Since then, especially after the deadly clash in Galwan in June 2020, the situation has drastically changed; apart from some hardcore ‘experts’ whose business still depends on the old relation with China, the Indian nation is today aware that business cannot continue as before …Even External Affairs Minister Dr. Jaishankar recently admitted: “…for the last one year, there has been a lot of concern about the relationship because China has not observed agreements it had signed up for when it came to our border.”
Then another flap of wing: on 6 July, the Prime Minister tweeted: “Spoke on phone to His Holiness the @DalaiLama to convey greetings on his 86th birthday. We wish him a long and healthy life.”
This simple phone call is significant for many reasons; first and foremost it shows that the Indian government is behind the Dalai Lama in his succession dispute with Beijing; it will also be noted by Beijing at a time the PLA is trying to recruit more Tibetans in its ranks, to one day raise a Tibetan unit to match the Indian Special Frontier Force (SFF), composed of Tibetan refugees in India.
It further sends a clear message to the other side of the frontier in Ladakh. Not only did the populations in Rutok county adjoining India get to know about the PM’s phone call, but this year, large crowds were allowed to celebrate the 86th anniversary of their leader in the vicinity of the LAC; some 200 Ladakhis and Tibetan refugees gathered in U Bend area of the Indus (where the river takes a turn westwards in direction of Nyoma). A car cavalcade, carrying photos of the Dalai Lama, drove around a Mani (a pile of stones with sacred mantras such as Om Mani Padme Hum), while chanting prayers for the Dalai Lama’s long and healthy life.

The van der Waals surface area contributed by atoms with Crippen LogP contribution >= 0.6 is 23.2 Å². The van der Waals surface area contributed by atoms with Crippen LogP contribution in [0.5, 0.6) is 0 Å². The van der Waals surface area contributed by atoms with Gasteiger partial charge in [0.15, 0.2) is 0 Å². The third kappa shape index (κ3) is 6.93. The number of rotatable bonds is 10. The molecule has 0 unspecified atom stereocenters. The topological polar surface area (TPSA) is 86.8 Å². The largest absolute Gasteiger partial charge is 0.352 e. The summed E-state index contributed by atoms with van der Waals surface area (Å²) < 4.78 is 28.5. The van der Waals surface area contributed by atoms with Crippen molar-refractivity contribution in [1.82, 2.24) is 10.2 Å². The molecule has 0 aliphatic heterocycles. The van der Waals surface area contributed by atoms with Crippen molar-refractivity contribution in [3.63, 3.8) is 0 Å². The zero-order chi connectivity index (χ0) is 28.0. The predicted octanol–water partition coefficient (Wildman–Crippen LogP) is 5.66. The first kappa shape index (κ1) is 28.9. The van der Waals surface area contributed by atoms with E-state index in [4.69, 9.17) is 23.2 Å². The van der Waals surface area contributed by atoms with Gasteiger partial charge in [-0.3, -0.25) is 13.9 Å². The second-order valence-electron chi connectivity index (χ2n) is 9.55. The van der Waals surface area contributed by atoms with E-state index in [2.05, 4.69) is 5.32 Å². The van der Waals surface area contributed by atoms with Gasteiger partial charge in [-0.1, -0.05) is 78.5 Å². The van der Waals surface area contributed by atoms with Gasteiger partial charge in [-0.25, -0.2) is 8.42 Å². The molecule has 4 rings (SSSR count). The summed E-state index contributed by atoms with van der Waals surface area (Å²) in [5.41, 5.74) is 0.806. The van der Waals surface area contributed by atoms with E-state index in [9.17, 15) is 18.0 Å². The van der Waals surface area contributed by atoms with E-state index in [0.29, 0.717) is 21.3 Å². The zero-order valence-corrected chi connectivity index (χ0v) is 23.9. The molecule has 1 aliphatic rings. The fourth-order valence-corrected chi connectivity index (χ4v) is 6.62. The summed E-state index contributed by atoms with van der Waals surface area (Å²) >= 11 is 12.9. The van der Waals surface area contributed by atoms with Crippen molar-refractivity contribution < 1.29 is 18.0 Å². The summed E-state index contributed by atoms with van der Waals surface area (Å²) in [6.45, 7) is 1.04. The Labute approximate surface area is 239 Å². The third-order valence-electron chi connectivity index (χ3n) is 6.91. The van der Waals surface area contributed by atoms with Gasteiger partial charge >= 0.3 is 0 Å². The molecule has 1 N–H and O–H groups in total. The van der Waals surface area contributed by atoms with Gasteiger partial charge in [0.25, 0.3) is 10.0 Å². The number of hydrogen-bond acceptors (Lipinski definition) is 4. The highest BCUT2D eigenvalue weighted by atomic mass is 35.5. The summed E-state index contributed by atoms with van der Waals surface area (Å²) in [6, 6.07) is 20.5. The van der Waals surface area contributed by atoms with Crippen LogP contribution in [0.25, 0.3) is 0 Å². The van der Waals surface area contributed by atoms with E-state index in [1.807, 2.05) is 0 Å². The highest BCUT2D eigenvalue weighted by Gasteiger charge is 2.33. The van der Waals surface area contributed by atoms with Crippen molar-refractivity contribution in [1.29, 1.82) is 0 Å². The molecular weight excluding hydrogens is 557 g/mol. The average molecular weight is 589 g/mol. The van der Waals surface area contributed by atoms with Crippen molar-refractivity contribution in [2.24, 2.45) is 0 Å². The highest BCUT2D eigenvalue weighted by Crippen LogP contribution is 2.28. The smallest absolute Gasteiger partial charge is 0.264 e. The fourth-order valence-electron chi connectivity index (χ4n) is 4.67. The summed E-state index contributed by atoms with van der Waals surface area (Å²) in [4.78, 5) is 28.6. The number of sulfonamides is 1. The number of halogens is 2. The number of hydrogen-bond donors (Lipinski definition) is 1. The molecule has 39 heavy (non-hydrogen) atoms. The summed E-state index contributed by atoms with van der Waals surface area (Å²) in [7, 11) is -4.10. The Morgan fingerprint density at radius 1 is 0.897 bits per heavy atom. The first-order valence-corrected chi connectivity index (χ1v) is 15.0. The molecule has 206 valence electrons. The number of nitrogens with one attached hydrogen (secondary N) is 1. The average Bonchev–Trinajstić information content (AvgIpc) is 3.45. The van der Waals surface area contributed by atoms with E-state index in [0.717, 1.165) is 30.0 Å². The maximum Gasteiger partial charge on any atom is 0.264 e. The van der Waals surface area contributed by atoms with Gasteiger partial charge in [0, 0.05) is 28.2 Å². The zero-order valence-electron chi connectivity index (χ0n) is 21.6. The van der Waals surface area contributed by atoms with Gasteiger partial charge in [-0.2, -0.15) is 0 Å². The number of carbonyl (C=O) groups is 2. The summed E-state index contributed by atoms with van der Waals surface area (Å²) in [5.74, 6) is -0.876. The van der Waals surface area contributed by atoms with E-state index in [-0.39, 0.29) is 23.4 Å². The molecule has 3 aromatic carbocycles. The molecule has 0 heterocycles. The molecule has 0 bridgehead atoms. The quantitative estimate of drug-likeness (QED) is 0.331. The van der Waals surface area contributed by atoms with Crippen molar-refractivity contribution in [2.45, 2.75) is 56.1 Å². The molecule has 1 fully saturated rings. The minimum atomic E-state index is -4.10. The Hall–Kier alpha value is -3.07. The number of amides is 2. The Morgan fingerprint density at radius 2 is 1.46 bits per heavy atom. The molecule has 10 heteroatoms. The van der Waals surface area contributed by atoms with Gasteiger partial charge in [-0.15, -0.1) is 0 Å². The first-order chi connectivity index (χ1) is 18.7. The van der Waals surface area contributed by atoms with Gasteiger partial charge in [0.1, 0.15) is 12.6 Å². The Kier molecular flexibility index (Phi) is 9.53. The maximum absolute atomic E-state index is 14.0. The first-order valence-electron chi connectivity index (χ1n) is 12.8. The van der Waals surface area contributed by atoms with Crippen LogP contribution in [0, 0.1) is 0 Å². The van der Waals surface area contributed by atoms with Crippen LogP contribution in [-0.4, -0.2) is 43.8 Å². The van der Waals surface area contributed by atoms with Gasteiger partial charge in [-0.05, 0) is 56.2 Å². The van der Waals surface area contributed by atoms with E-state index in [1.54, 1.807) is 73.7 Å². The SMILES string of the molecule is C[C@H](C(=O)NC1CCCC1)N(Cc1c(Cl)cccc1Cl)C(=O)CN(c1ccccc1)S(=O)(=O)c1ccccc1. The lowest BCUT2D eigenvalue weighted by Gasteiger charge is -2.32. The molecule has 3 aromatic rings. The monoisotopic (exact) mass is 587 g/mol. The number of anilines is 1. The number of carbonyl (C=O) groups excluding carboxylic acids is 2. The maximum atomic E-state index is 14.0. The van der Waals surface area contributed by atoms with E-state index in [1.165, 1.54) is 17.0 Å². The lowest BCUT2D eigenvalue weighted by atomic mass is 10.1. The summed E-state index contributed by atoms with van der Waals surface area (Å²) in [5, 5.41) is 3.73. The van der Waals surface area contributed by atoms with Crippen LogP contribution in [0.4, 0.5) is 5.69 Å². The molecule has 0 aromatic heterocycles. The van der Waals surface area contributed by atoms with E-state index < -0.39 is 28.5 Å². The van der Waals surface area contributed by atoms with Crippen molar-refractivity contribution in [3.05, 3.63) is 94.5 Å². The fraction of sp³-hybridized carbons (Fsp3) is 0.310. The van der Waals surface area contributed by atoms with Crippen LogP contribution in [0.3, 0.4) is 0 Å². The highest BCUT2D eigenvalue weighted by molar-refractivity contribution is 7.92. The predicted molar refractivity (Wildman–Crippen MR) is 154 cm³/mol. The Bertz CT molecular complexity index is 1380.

Obviously, the PLA ‘border guards’ posted near Dumchele, on the opposite side of the Indus, were not happy and a few soldiers in mufti displayed a red banner, protesting the event; eyewitnesses said the banner was poorly made and barely readable, showing that China had probably not anticipated the ‘special’ phone call from Delhi to Dharamsala as well as the size of the celebrations in Ladakh, which ended with a prayer and the traditional bara khana.
But that is not all, festivities also took place at Hanle, on the western side of the Ladakh range, where some 600 people assembled; it was the largest ever gathering for the Dalai Lama’s birthday; men and women dressed in their colourful attires, performed ‘happiness’ dances and played games. Similar scenes were seen near the LAC in Ladakhi villages of Koyul, Dungti, and Nyoma.
That such functions took place at a time the COVID pandemic is not fully over is a great change, especially when the border remains extremely tense, with the 12th round of talks between the 14 Corps Commander and his Chinese counterpart still to take place. The close coordination between the local sarpanchs, the civil administration, the gompas, and the defence forces made the events a great local success.
Apart from the ‘Bharat Mata ki Jai’ which reverberated on the banks of the Indus and Hanle rivers, the event remained apolitical, a première in Ladakh.
A few flaps of butterfly wings more and tectonic changes could happen in India’s China policy; it is certainly in India’s interests.
(This piece by the author first appeared in “The Daily Guardian”)